How to Use Social Media to Drive Demand for Your App (Part 1)
App developers do not have to rely solely on in-app advertising and other mobile advertising to build an audience and drive demand for their apps – there are also many cost-effective (or even free) options to use social media to make apps more successful.
The challenge: The mobile app marketplace has become increasingly crowded (both on iOS and Android), which means that it’s more difficult than ever to make your app stand out from the crowd. Although we recommend using a variety of tactics to drive demand and installs for your apps including advertising, reaching critical mass through mobile advertising campaigns can require significant financial resources.
Why Social Media matters for app developers: Social media levels the playing field. Instead of having to invest significant money in purchasing mobile ads, social media gives all developers, regardless of their size or financial resources, to build an audience over time. If used correctly, social media can help app developers create an army of fans whose collective promotional strength and word-of-mouth can rival the largest mobile advertising campaign.
Here are a few tips for how app developers can use social media to make their apps successful:
- Make social media a design priority: Social media is not something to be tacked on “after the fact.” The best way to acquire a social media following is to integrate Facebook and Twitter directly into your app. At a minimum, give users the opportunity to like or follow your product through the most important social networks. Allowing users to share achievements and other information on Facebook is also a good option – the easier you can make it for your users to talk about your app and share their experiences with their friends and followers, the more likely you will be to attract extra eyeballs and get extra clicks, often with no extra effort or investment on your part.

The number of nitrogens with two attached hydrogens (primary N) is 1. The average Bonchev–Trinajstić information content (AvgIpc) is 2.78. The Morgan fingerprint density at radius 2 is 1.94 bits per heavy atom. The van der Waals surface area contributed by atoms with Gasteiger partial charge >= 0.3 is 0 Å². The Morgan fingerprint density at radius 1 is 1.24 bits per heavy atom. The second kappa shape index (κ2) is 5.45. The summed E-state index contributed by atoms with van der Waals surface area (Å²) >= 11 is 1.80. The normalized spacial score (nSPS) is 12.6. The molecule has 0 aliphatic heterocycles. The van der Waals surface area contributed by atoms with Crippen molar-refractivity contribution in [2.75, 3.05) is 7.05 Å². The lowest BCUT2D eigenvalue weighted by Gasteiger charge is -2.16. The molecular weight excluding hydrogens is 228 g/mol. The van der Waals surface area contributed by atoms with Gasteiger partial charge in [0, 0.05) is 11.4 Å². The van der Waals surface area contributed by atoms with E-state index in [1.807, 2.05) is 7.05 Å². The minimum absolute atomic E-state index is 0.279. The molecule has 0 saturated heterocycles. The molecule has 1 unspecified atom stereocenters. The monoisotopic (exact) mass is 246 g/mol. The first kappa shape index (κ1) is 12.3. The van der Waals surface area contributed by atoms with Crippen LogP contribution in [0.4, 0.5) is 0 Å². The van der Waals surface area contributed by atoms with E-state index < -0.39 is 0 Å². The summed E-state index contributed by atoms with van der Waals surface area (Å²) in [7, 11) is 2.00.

- Reward users for connecting with your product: If you use virtual currency or items in your app, consider rewarding users who connect with you through social media. You won’t always be able to track actual conversions to social media, but this doesn’t matter: the engagement and additional audience reach that you get from users on social media is still valuable and is worth “paying for” with virtual currency, even if you don’t know which users bought/downloaded your app as a result of social media. The important thing is to give people an extra reason to connect with you. Ask yourself, what’s it worth to you to get an extra Facebook fan or Twitter follower? Especially if the expenditure doesn’t require any “real” money?
- Make a long-term commitment to your Facebook community: Social media isn’t magic and it’s not something that you can put on autopilot: it requires long-term engagement and connection and an investment of time and attention. Once your community of Facebook followers starts to grow, keep people engaged with a continuous stream of valuable content, sneak-peak information, provocative questions (to generate discussions and ideas) and co-created content (such as sharing user photos, screenshots, etc.). For example, the Angry Birds Facebook page has inside “sneak peeks” at new levels and new versions of the app, special offers and incentives to get people to “Like” the page, photos from users sharing their Angry Birds birthday cakes, Angry Birds stuffed animals carried to the top of Mt. Everest, and other real-life examples of how people are enjoying the app and the community that the app has created. Another important element of Facebook interaction is continuity – you don’t want to bombard people and clog up their Facebook feeds with too many updates, but you should try to post something valuable every 1 to 2 days.
Make sure to check back for part 2 of this series for more social media marketing tips…
What’s your take on this? Have you used social media to promote your apps? What techniques have worked well for you? Which app developers or app brands do you follow on social media, and why?